Fighting Fair- How to handle those ever-endearing sibling fights
Have you ever looked at your kids and wondered where they came from? They must have come from alien parents because I know that I didn’t teach them to talk to each other that way! While sibling rivalry can be a very “normal” thing, it can be extremely frustrating for us adults. The whole “he is looking at me”, “stop touching me” fights while endearing to some parents, can become flat-out annoying to deal with on an everyday basis, while in car rides and any other time your darling kids are fighting for attention. My poor kids got the “short-end of the stick” when they were born to a therapist mommy. Of course, I am a professional, I have all types of training and education right? Yeah, but let me tell you how all of that training goes right out the door the minute I opened my mouth with my kids. I am the proud mommy of two boys who have a three years difference in age and an even more expansive difference in personality.
So what does the therapist mommy do? I researched techniques and spoke to other moms who were going through the same thing, much like you are probably doing right now! I found a few techniques that looked good on paper…then when I actually tried them…complete failure. Well, didn’t that make me feel good! Here I was a professional woman (probably just like you) and I couldn’t figure out how to keep myself from strangling my kids (figuratively speaking, of course). So I keep on trying and here is what I found to work for me.
When my kids started the ever-loving debate over who started what, I simply set them both down on separate chairs or separate ends of the sofa and made them figure out who did what and apologize for it. If one was accusing the other, I did not get involved. They had to work through it (in a civilized way)…together. They were “grouped” together until they figured it out. This worked well because they learned accountability for themselves and within the sibling relationship-learning how to protect and respond to each other’s needs. They also learned that there were no favorites and they could not “split” me.
While no parent is perfect, especially this one here, we have to learn to seek out support when we need it. What works for one family may or may not work for another. That is why family and individual counseling cannot be a “cookie-cutter” service. One of the best things that I did, as a young mother, was to find people in my life that could steer me in the right direction, support me and validate me when I thought that I was the worst parent ever.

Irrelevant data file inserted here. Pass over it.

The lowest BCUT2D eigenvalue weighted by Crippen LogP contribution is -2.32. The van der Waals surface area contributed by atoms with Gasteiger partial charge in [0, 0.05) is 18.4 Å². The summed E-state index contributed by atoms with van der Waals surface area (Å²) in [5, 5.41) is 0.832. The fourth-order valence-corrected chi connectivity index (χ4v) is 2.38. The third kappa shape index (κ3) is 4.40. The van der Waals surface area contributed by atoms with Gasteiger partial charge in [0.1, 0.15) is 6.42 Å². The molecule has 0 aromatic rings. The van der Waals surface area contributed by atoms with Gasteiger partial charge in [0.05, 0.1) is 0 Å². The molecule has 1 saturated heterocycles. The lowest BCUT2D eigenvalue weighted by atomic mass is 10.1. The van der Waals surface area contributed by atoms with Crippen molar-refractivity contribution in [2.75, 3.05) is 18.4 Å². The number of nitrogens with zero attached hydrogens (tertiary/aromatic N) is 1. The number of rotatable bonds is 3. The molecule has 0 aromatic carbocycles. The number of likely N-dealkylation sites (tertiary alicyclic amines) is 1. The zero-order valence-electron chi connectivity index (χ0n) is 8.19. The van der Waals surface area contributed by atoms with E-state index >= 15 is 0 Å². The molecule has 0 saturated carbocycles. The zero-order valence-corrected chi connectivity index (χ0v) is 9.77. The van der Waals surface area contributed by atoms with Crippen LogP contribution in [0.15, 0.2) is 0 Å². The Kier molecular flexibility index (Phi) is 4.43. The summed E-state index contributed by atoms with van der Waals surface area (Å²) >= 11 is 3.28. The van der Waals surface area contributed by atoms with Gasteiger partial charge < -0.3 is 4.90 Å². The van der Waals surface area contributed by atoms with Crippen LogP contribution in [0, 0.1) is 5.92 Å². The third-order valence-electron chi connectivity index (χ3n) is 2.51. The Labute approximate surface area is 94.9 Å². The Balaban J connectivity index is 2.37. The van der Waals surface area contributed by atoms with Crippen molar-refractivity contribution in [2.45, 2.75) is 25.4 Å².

If you believe that you could use extra support, don’t hesitate to give us a call. Peak Professional Group, LLC is committed to providing innovative services to our parents in a way that you know you are being heard and understood. Call us today for a FREE 15 minute telephone consultation. (919) 335-3105.
As a mental health counselor and mother of two teenage boys, I have heard it all…literally..
I hear way too many personal things about my kids, their friends, girlfriends (or lack of) and at times, have thought about secretly murdering the extremely annoying cows and sheep in Mine Craft (just kidding). I almost feel bad for my kids, I mean, they have a mother who is always looking deeper into what they say, how they say it and what they do!
On a serious note, many of my parents ask me about parenting teenagers: What are the right amount of boundaries? How do I talk to my teen about sex, drugs and peer pressure without getting the notorious rolling of the eyes and ” I’m fine, MOM” comments? What about their future? How do I, as a parent, talk to them about their futures?
If there is one thing that I have learned this is it: Teens want to talk about themselves. Human beings love to be the center of attention. If given the right environment and a trustworthy recipient, teens enjoy discussing their lives. As an addendum, teens like talking about what THEY like. Talking about their family arguments or school problems does not interest them. Their friends, their dreams and goals, their feelings, and their frustrations are the favorite topics for discussion. Find ways to understand what it is that they like (listen to their music- or Google it!- Honestly some of the music is realllllllyyyyyy interesting). On a side note- now I sound like my mother….rrrrrrr.
Learn their “lingo” but know that if you actually start to use it, they will likely laugh in your face, call you old or just roll their eyes. We learn their “lingo” so that we don’t look like confused “old farts” when they DO actually talk to us. Ask them what “new” words actually mean. For example, BAE means BEFORE ANYONE ELSE and if often used to describe a potential girlfriend. To be honest, I learned about this word from my 14 year old but was so excited when I got to use the word with one of my teenage clients. I actually felt kinda “cool”, well maybe that IS taking it a bit far but I was able to engage her in a conversation and that is the point, right? Listen to mainstream radio stations or Pandora to get an idea of who is who in the music world, meet their friends and always, always set the tone for good communication skills between you and your teen. It is NOT easy to do this but it is worth the “battle”. Let them fly solo just a little bit and like a mother hen, always be there to gather them back up.
For your FREE guide to Parenting Teens, click the link below: If you feel like you still need more help with these difficult tween and teen issues, please do not hesitate to contact us. We are here to help you!
Samantha Mahon, M.S.,NCC,LPC
Samantha is a proactive and practical parenting expert. She is a Board Certified Counselor and she uses her knowledge of psychotherapy combined with her own personal and professional experiences to bring you the real-life options as parents.